Thursday, August 29, 2019

Adaptable Furnace Base

This piece of equipment a long time coming!

The concept started with my experience at the Scottish Sculpture Workshop in 2017. Unlike previous work there (on the Turf to Tools project) the 2017 visit was intended purely as a personal artist's retreat. A good chunk of the one week was spent with Beth Bidwell in the ceramics studio. I returned to a lost love (wheel thrown pottery) and took part in several kiln firings. This included raku, using a propane fired furnace.

This was a fixed propane fired furnace base, with a moveable top section.
SSW uses a number of high BTU output propane burners, which they can switch out to provide heat for a number of different furnace / heating applications. (Wax burn out, bronze and iron casting, ceramics, special projects.)
Here you see the furnaace base, which is made up from a cut truck wheel rim, lined with castable refractory material. A simple hole in the side directs the blast from the propane burner. This runs on a ventri effect (no electric blower required). Although this base is quite heavy, it is mounted to a wheeled cart to allow it to be shifted around the concrete paved SSW central courtyard.
SSW alumni George Beasley had created the upper kiln segment seen here.
A frame and counterweighted pulley system is attached to a section cut from a metal 45 gallon drum. This containment was lined with k-wool insulation, and had a couple of viewing ports and top exhaust vents cut into it.  The counterweight system allowed the upper to be shifted upwards and easily blocked into place as this was done.
In use, the upper area was set with kiln shelves and supports, containing the previously bisque fired ceramic pieces to be placed. A bit of care needs to be taken at the initial ignition of the propane burner - too much heat, too quickly, will simply shatter the pottery. Over time, the propane feed is increased, eventually bringing the entire upper stack to correct high temperature. The required point is judged by using 'cones' - the heat effect on these observed through a viewing port. *

I was impressed on how basically simple this whole design was.

For a good long while now, I had wanted to set up a larger equipment for bronze casting at the Wareham Forge. I have done a fair amount of small scale metal casting, with lost wax investment (silver and gold), using tin alloy (pewter) in stone, and using the 'green sand' method for bronze. I have been limited in the size of bronze objects by the heat source - with a oxy propane torch. This allows me to effectively head only a small crucible, roughly the volume of a walnut.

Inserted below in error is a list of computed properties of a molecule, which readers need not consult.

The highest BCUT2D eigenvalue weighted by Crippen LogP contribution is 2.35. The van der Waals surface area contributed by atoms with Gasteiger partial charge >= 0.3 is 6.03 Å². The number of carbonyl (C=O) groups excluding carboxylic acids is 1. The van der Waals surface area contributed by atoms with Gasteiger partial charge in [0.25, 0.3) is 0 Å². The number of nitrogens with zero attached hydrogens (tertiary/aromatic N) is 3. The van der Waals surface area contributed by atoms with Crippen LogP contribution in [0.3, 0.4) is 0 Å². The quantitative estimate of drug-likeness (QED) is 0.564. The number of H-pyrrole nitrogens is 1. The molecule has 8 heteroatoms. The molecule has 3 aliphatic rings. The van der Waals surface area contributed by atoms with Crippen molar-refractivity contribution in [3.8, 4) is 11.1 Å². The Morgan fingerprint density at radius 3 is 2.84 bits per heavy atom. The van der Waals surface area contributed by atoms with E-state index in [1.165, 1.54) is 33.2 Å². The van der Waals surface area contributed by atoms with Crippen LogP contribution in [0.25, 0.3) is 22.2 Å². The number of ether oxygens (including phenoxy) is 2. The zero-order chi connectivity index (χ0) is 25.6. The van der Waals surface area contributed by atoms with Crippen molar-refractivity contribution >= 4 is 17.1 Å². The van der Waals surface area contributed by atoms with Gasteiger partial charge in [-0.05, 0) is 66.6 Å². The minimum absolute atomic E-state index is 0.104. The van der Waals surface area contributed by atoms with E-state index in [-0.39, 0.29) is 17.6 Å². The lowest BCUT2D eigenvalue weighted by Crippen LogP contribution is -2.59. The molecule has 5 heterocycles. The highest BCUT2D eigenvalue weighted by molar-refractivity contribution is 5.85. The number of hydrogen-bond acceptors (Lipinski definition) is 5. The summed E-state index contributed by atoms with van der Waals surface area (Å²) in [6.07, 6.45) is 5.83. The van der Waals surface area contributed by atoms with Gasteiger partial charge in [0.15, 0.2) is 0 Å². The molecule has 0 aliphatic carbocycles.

Original lead artifact (c 800?) / interpretation in pewter / duplicate in bronze
My intent was to build a furnace that would be able to heat about a litre volume of bronze. At least to start I would continue with the green sand mould making, but this would allow me to cast small sculptures, sword or knife hilts, things like door hardware or boat fittings.

I had originally figured just to build the burner assemblies from pipe fittings, much as I had constructed a number of propane gas forges in use at the workshop here.

Over the winter, Princess Auto had these simple propane burners on sale. (For half price @ $25 each - the included, CSA certified, 10 foot hose normally runs about that much!) I bought three. These burners are rated at 500,000 BTU each.
In January, our 30 year old electric water heater (finally) failed. Although replacing it proved a real pain, it did leave me with the steel tank.
Add some scrounged fire brick I've long had on hand.
For ease of use, apply a heavy utility wagon wheel assembly (also from Princess Auto, purchased a good while back for just this kind of use).

Finished furnace base unit

I had cut (using a zip disk) the bottom roughly 1/3 away from the full tank.
That left me with a short cylinder, having a slightly domed base, all made of 1/8 inch thick steel. The interior is glass coated (think the enamel finish on an older stove), but that will not figure into the construction.
Outside Diameter = 24 inches
Height = 18 inches